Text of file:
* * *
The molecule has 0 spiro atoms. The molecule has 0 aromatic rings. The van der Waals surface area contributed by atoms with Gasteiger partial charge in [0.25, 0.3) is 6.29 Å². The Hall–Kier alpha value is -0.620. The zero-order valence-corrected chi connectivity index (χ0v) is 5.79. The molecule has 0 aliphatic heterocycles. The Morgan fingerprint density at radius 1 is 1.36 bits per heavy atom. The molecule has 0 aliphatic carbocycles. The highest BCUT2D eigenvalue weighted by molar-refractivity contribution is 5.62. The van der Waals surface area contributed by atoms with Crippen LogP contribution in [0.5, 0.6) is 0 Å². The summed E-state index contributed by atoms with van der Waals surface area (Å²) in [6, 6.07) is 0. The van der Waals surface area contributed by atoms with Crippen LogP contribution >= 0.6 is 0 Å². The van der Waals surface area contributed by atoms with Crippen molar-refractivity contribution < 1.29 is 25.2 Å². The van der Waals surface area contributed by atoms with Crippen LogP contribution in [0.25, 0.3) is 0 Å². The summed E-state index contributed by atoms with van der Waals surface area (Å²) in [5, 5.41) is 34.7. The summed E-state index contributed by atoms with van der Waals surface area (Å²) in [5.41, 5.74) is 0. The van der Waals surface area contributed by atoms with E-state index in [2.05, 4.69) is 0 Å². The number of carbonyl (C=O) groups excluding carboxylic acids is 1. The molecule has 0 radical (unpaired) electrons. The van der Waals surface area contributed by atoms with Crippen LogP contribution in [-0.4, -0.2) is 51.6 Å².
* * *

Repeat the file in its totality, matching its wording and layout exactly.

The molecule has 0 spiro atoms. The molecule has 0 aromatic rings. The van der Waals surface area contributed by atoms with Gasteiger partial charge in [0.25, 0.3) is 6.29 Å². The Hall–Kier alpha value is -0.620. The zero-order valence-corrected chi connectivity index (χ0v) is 5.79. The molecule has 0 aliphatic heterocycles. The Morgan fingerprint density at radius 1 is 1.36 bits per heavy atom. The molecule has 0 aliphatic carbocycles. The highest BCUT2D eigenvalue weighted by molar-refractivity contribution is 5.62. The van der Waals surface area contributed by atoms with Crippen LogP contribution in [0.5, 0.6) is 0 Å². The summed E-state index contributed by atoms with van der Waals surface area (Å²) in [6, 6.07) is 0. The van der Waals surface area contributed by atoms with Crippen LogP contribution >= 0.6 is 0 Å². The van der Waals surface area contributed by atoms with Crippen molar-refractivity contribution < 1.29 is 25.2 Å². The van der Waals surface area contributed by atoms with Crippen LogP contribution in [0.25, 0.3) is 0 Å². The summed E-state index contributed by atoms with van der Waals surface area (Å²) in [5, 5.41) is 34.7. The summed E-state index contributed by atoms with van der Waals surface area (Å²) in [5.41, 5.74) is 0. The van der Waals surface area contributed by atoms with E-state index in [2.05, 4.69) is 0 Å². The number of carbonyl (C=O) groups excluding carboxylic acids is 1. The molecule has 0 radical (unpaired) electrons. The van der Waals surface area contributed by atoms with Crippen LogP contribution in [-0.4, -0.2) is 51.6 Å².